Knocking on Heaven's Door: How Physics and Scientific Thinking Illuminate the Universe and the Modern World
Reviewed by: Rick Kleffel © 2011
Ecco / HarperCollins
US Hardcover First Edition
Publication Date: 09-20-2011
442 Pages; $29.99
Date Reviewed: 10-09-2011
The universe is real. Drop a rock, and it's going to fall on the ground. That's gravity at work, a weak force, particle physicist Lisa Randall tells us, but real. We can measure how fast things fall. We can know the world around us by virtue of our ability to measure it, and observe the universe across a spectrum of scales that is no less than breathtaking.
Randall's new book, 'Knocking on Heaven's Door: How Physics and Scientific Thinking Illuminate the Universe and the Modern World' is more than a bit breathtaking itself. Randall is well known for 'Warped Passages: Unraveling the Mysteries of the Universe's Hidden Dimensions,' her lucid and excitingly written exploration of the state of physics in the dawn of the 21st century. In the six years since she wrote that book, plenty has come to pass in the world of particle physics, particularly with the completion of the Large Hadron Collider.
But Randall lives in our world, and that's what makes her new book so compelling. With 'Knocking on Heaven's Door' she steps outside of the lab to look at the role and perceptions of science in world society at large, even as she reveals the awesome and potentially terrifying power what we're able to learn now. The interplay of science, art, politics and religion are vitally important not simply to physics, but to our ability to know the world. Only if we have a grasp of actual reality will we be able to make the difficult decisions that face us at this (or any) moment in history. 'Knocking on Heaven's Door' is an impassioned call to reason and reality.
Readers expecting an immediate immersion in mind-numbing technology and physics are best advised to look elsewhere. Randall begins her book by going back to the basics, to explain how and why science works to an audience that has been overwhelmed with details of science's progress recast as shortcomings. She traces our current ambivalence back to Galileo's travails, and does a fine job of showing how while many attitudes have helped open up the way for science, there is still potential for needless conflict.
Simultaneously, Randall begins her exploration of the latest discoveries in physics by taking readers down, then up the scales of measurement, showing how new technologies have enabled new visions of the world. She's very careful and expert demonstrating that new discoveries do not necessarily render old ones obsolete or prove them false. The same lucidity she brought to the Standard Model of physics in 'Warped Passages' is here applied to risk assessment and the role of science in steering the world. If we are to make good decisions, she argues, we must make them in the light of clearly understanding the physical world.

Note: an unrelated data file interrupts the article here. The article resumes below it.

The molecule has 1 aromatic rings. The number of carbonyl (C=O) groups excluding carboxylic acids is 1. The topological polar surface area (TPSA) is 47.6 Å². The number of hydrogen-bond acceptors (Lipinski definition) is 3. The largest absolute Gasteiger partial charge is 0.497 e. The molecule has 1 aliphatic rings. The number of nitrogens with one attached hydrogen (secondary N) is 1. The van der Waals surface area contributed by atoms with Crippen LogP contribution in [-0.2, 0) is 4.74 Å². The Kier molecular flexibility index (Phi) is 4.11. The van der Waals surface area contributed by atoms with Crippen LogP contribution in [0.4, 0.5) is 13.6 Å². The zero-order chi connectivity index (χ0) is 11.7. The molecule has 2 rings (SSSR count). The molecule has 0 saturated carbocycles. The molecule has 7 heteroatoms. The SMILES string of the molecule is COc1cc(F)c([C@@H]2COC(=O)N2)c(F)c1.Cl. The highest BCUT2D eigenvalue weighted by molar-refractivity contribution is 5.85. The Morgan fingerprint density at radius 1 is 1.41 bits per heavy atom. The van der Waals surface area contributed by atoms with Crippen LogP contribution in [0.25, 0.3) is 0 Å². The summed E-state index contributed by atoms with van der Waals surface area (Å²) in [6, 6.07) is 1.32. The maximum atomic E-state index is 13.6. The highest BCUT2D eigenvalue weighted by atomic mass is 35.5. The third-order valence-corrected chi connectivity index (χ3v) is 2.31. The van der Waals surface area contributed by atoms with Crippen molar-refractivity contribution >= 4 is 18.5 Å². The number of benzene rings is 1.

The physical world, down to particles beyond many readers' ken before they read this book, is Randall's forte, as is describing the latest discoveries and how they might impact civilization. The author is clearly enamored of the Large Hadron Collider and its potential for helping us plumb the most inner workings of the universe. The upshot for the reader is a very entertaining and comprehensible history of this astonishing piece of technology. Perhaps the most notable aspect is that, even though there are clearly some competitive minds and nations at work here, the overall feel is of international cooperation to achieve the larger goals in the interest of humanity. It's like a scientific version of the UN, with most of the bickering but little of the vitriol.
Back cover, Large Hadron Collider, Front cover, The unviverse
Randall does not stop with the technology and readers are definitely going to get a mind full of particle physics, gently administered in clear prose, reasoned arguments and smart analogies. The book's design plays a significant part in the process. The dust jacket and front cover interplay are quite nice. The interior illustrations bring to life Randall's visionary explorations. Randall offers enough details to inspire a couple of generations of science fiction writers in a manner that lets more general readers get the gist of the arguments without being beamed into the aether on wide dispersion. Chances are you'll come out of this book with your head spinning, but the effect will be enlightening.
'Knocking on Heaven's Door' is not simply another tome about quark, strangeness and charm. You'll find plenty of all three of these qualities in all their definitions, but you'll also come away heartened that those at the forefront of human thought and human civilization are well aware of how their work impacts us all, on a day-to-day basis. Randall's an excellent prose stylist, who employs this talent to help readers comprehend the cutting edge at an appropriate level of detail. She writes a lot about scale in this book, and it clearly informs her writing.
Most importantly, readers will understand how their own impressions of what is happening impact the science itself. Science is civilization's best tool for bettering the lot of those who are not scientists. Its ability to do so hinges on their willingness, our willingness to accept that while reality does not change, our understanding of it does. The self-improvement that characterizes science is not a weakness, but rather its greatest strength.